SAMTEN KYIL New Sculpture Garden Opens in London
Sculptor Hamish Horsley and architect Guy Stansfeld could not have selected a more unlikely, or more meaningful, site for their Tibetan Peace Park, or Samten Kyil (Place of Contemplation). The self-contained sculptural space, which opened in May, is located on the grounds of the Imperial War Museum (in the Geraldine Mary Harmsworth Park) in London.
In 1995 Horsley, who specializes in public art projects, was commissioned by the Tibet Foundation to create a work dedicated to the Dalai Lama and to the Tibetan people that would represent a meeting of East and West, and that would embody the Dalai Lama's message of non-violence.
Since the Foundation had not selected a site, Horsley approached the London Borough of Southwark which offered the site outside the War Museum. The garden has been presented as a gift to the Borough of Southwark and to the people of Britain from the Tibet Foundation, which has also established a trust fund to assist with maintenance of the work.
Because of the high profile of the location, Horsley realized "that if we were to get our design approved we would have to work on something much larger than we had originally intended and the overall quality would have to be very special." The artist had initially conceived a single, stone monument, placed as a centerpiece in a simple arena. This concept grew much grander in scale, metamorphosing into a conceptual incorporation of traditional Tibetan imagery and contemporary Western elements in a unified space.
The centrally planned, circular space is approached from a footpath; a stone pillar, derived from a 9th-century pillar commemorating a peace treaty between Tibet and China, marks the entryway to Samten Kyil. Each face of this Language Pillar, visible from the main entrance of the War Museum, bears a message from the Dalai Lama in Tibetan, English, Chinese and Hindi.
Horsley based the design of the garden on the Wheel of Dharma and oriented it along the north/south, east/west axes. Four large Portland stone sculptures linked by steel and oak planting screens comprise the Wheel's framework. The stylized abstractions (three reliefs and one gateway), placed on the compass points and carved on site, represent the four elements: Earth (east), Air (the western entryway), Fire (north), and Water (south). The actual area of the enclosure represents the fifth element, Space. Horsley generally draws his inspiration from natural forms, and in these particular images he "focused intensely on visual memories...of traveling in Tibet and through that extraordinary, powerful landscape. I wanted to capture something of that energy." The embodiment of natural energy is crucial for this conception, which attempts nothing less than a symbolic and spatial cosmology. In Buddhism the five elements constitute the basis of human existence: environment, life, and consciousness. In Horsley's project, they enclose, provide access to, and focus attention on a disk of black Kilkenny limestone placed at the center of the arena. The stone contains a bronze cast of a specially carved Kalachakra mandala, a Buddhist symbol of peace that is believed to bestow well-being on all who view it.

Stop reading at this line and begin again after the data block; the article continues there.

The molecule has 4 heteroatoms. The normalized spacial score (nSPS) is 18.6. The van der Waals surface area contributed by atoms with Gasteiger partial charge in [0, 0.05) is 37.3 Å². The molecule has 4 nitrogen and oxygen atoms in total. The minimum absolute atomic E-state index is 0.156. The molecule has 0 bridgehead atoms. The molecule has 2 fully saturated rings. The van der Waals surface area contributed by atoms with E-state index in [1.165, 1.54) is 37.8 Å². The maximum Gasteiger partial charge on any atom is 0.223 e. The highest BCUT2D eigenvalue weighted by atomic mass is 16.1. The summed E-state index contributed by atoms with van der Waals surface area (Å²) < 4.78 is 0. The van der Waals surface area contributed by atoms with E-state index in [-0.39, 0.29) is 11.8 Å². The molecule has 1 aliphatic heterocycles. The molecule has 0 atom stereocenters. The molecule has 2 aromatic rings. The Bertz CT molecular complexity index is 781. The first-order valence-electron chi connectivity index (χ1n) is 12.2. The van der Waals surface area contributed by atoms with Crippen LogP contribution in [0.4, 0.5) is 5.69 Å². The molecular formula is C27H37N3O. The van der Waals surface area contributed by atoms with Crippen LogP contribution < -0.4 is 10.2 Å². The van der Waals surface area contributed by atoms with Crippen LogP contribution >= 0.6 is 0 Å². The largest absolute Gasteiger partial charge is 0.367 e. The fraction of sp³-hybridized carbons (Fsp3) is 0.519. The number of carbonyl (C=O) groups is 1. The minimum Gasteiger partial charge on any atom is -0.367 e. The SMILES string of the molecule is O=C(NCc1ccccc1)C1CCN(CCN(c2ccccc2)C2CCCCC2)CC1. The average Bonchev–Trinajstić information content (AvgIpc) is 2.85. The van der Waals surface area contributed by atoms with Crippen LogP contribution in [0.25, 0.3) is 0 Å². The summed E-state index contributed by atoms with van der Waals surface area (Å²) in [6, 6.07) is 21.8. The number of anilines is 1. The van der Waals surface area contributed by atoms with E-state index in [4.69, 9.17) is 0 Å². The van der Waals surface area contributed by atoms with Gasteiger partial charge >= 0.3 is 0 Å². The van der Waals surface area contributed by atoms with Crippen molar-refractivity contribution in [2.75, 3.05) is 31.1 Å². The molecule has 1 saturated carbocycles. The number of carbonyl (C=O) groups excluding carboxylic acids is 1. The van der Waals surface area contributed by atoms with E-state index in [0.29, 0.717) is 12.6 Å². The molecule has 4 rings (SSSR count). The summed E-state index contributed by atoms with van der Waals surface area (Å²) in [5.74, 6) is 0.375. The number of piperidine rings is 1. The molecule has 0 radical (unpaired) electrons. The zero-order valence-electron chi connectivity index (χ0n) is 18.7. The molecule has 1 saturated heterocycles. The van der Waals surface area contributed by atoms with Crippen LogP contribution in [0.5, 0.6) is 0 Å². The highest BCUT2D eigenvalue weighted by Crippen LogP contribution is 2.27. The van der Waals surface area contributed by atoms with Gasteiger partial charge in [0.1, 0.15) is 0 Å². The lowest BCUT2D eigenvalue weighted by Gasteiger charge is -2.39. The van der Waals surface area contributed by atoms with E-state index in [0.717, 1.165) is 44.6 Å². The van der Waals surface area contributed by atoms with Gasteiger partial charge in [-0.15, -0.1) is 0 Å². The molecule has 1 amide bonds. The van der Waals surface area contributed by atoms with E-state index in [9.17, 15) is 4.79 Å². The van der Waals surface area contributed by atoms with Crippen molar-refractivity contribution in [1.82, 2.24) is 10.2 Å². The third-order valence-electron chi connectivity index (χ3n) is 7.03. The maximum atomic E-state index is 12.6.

Set into the paving around the mandala are the "Eight Auspicious Symbols," cast in bronze; the banner of victory, golden fishes, vase of treasure, lotus, conch shell, external knot, parasol, and wheel. Eight Yorkstone meditation seats represent the "Noble Eightfold Path" of right view, thought, speech, action, livelihood, effort, mindfulness, and concentration, surround the central mandala. Behind, Tibetan and Himalayan plants bloom in four gardens.
Horsley sees the whole garden as one complete sculpture. "There are many elements to the design...but collectively they make up an organic form. It should be seen as an integrated space that one walks into and experiences...I see the whole work as an extension of the Kalachakra mandala."
In addition to his collaboration with Stansfeld on the architectural and spatial design, Horsley received programmatic assistance from Tibetan monks and technical assistance from a large team of artists, including stone carvers Tim Metcalfe and Awang Dorje, as well as landscapers and contractors. "On some days the number of people working on site was really something to see. So much intense activity and team work. I would think this is the most significant aspect of the project, a lot of dedicated people working together."
Born in New Zealand, were he spent his childhood close to the landscape, Horsley set off for Southeast Asia and India in his early 20s, and eventually settled for two years in a Himalayan monastery. For the last 20 years he has resided in London, establishing a reputation for his public art commissions. The Way (1994), commissioned by British Rail and Durham City Council to commemorate the 1000th anniversary of Durham Cathedral demonstrates how his monumental works respond to their specific sites and create a visionary sense of place.
Horsley hopes that the underlying message of the Samten Kyil will be understood; "that people will be aware of what Tibet represents both as a unique and extraordinary culture and as a nation ruthlessly destroyed. But the overlaying message is that it is a garden of contemplation... It's the antidote to the message of the War Museum, and I hope it will cause people to stop and think."
Twylene Moyer
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